Kamala Khan (Iman Vellani) has just gained superpowers but does not quite know where they came from. Her origins are fully explained by Najma (played by Nimra Bucha), a warm and kind woman who helped Kamala avoid arrest after a rescue mission went wrong. Najma reveals that Kamala’s magical bracelet serves as a channel for her powers, which is taken from her ancestors – one of whom was a member of an ancient interdimensional race known as Secret.
Najma goes on to describe where the bracelet came from and how Kamala’s great-grandmother found it. With a sweet supportive voice, she urges Kamala to embrace her destiny and use the bracelet to send the banished secrets back to their homes. She lets Kamala return home to decide what to do and to explore her powers more fully.
So overtly about three scenes later, Najma turns out to be pure evil and tries to kill Kamala and her entire family to steal the bracelet.
None of Najma’s actions will shock for a long time Marvel seere. She’s just the latest example of one of Marvel’s stock villain types: the seemingly benevolent mentor who is secretly a power-mad conqueror. At this point, the company has repeated this trope so many times that it has completely lost the ability to start an audience.
It probably does not help that Marvel Studios’ very first villain was a mentor-gone-bad character. It was Iron Man‘s Obadiah Stane, played by Jeff Bridges. Stane was Tony Stark’s father’s partner in Stark Industries; after Tony’s father’s death, Stane kept the company running until Tony was ready to take over the company.
Or so Obadiah Stane would have us believe! In fact, he has secretly hired a terrorist organization known as the Ten Rings to kill Tony so he can control Stark Industries. When that plan fails, he steals Tony’s Iron Man technology and creates his own armor to use against his former friend.
Time and time again, when Marvel does not have a really well-established canonical villain to draw on for a particular movie or show, their default choice is an evil mentor figure. IN Guardians of the Galaxy Vol. 2they rewrote the backstory of many years of Marvel Comics’ character Ego the Living Planet (played by Kurt Russell) to make him a friendly cosmic creature who spent decades looking for his missing son, Star-Lord.
Or that Ego would have us believe! In fact, Ego wants to steal Star-Lords power for himself.
A handful of movies later, Captain Marvel thinks with amnesia that she works for a peacekeeping group of warriors known as Starforce. Her closest ally is the team leader, Jude Laws Yon-Rogg. He only wanted to help Captain Marvel save the galaxy as a member of Starforce.
Or so Yon-Rogg would have us believe! In fact, Yon-Rogg is responsible for the accident that gave Captain Marvel her powers and erased her memory. He will take that power for himself, and he will kill Captain Marvel to get it.
Two movies after that, Spider-Man gets his own evil mentor in the form of Far from home‘s Mystery. In the film, Mysterio presents itself as a displaced hero from another reality.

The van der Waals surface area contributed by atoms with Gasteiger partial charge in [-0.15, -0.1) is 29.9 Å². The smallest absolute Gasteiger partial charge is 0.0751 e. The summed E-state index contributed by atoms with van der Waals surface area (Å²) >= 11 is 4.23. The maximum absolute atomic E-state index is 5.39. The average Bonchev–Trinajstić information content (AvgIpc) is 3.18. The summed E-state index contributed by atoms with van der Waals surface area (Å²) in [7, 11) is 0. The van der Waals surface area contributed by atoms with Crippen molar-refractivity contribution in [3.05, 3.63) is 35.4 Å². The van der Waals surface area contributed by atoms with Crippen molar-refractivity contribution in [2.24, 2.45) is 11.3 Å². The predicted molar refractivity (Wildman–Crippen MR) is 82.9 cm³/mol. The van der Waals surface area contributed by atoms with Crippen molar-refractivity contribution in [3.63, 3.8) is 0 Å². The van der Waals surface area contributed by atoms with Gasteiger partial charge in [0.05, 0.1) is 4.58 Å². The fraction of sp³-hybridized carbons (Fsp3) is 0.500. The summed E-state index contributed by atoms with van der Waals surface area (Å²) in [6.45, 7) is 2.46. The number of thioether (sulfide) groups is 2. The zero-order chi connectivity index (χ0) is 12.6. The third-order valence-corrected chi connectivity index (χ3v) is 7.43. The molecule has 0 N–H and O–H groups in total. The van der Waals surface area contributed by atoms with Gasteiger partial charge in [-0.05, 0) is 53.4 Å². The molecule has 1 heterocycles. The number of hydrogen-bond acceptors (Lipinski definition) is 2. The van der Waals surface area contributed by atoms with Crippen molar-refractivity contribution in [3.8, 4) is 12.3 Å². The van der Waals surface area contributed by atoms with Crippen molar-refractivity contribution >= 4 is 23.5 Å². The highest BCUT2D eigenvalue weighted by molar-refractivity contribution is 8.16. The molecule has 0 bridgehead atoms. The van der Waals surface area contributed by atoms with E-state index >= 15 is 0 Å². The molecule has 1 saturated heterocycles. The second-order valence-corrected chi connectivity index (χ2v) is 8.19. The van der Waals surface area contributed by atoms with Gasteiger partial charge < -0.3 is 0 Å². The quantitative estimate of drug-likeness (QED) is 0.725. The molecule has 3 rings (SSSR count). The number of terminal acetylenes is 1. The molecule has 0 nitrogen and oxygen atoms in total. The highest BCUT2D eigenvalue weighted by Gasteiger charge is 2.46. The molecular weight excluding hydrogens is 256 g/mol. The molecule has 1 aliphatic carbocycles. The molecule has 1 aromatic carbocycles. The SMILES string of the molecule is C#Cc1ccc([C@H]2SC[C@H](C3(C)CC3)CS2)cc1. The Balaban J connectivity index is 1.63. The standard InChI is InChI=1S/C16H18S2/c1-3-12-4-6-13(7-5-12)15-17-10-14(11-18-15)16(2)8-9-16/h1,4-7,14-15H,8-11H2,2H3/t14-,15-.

Or so Mysterio wants us to believe! In fact, he is an illusionist and special effects wizard who uses advanced drone technology to make it look like he possesses superpowers. He wants the technology that Iron Man bequeathed to Spider-Man before he died, and he uses the list that he is an idiosyncratic soul from across the multiverse to get it.
In the last few years, the secretly evil mentor troop has become even more ubiquitous at Marvel. That Eternal spend most of their movies believing that they are on Earth to protect the people from the evil deviants, only to realize that their heavenly Master Arishem wants to destroy the Earth and that he has lied to them about their true purpose for centuries. Doctor Strange in the multiverse of madness opens with an alternative dimension Dr. Strange to try to steal America Chavez’s powers. (“You kill me!” She cries as he washes out her dimension-jumping energy. “I know!” The bad Strange replies.)
Most of the recent Disney + shows have also had some kind of sinister mentor figure. IN Hawkeye, Kate Bishop discovers that her mother works for Kingpin. IN Moon Knights, Marc Spector and Steven Grant learn that the Egyptian god Khonshu may be manipulating them for his own less than noble purposes. And now there is Ms. Marvelwhich barely goes an entire episode before revealing that Najma and the Secrets are not helping Kamala out of the kindness of their heart.
And all of these examples do not even include the more generalized surprise villains in Marvel movies and shows that Laurence Fishburn’s Bill Foster from Ant-Man and the Waspor the less overtly sinister (but still morally ambiguous) mentors like the Old One from the original Doctor Strangewho lies to Strange about where her immorality comes from.
After 28 movies and half a dozen TV shows, it’s hard not to repeat yourself once in a while. And many of Marvel’s films and comics consciously and deliberately reuse the same basic story elements over and over again: The arrogant fool who discovers the importance of selflessness and responsibility; the team of outsiders who gather to learn the power of friendship and teamwork. For longtime Marvel fans, there is some pleasure in watching these stock beats over and over again.
But where are the general beats mente Be aware, these mentor figures are meant to amaze us. After so many of them in a row, they simply do no more. When a character like Najma shows up in a Marvel movie or series, you know it’s only a matter of time before they break down and reveal their true colors. Marvel would be wise to paint their antagonists with some different shades, at least for a short while.
(Or so I want you to believe).
All Marvel Cinematic Universe movies, ranked from worst to best
It started with Iron Man and it has continued and expanded ever since. It’s Marvel Cinematic Universe with 28 movies and counting. But what is best and worst? We ranked them all.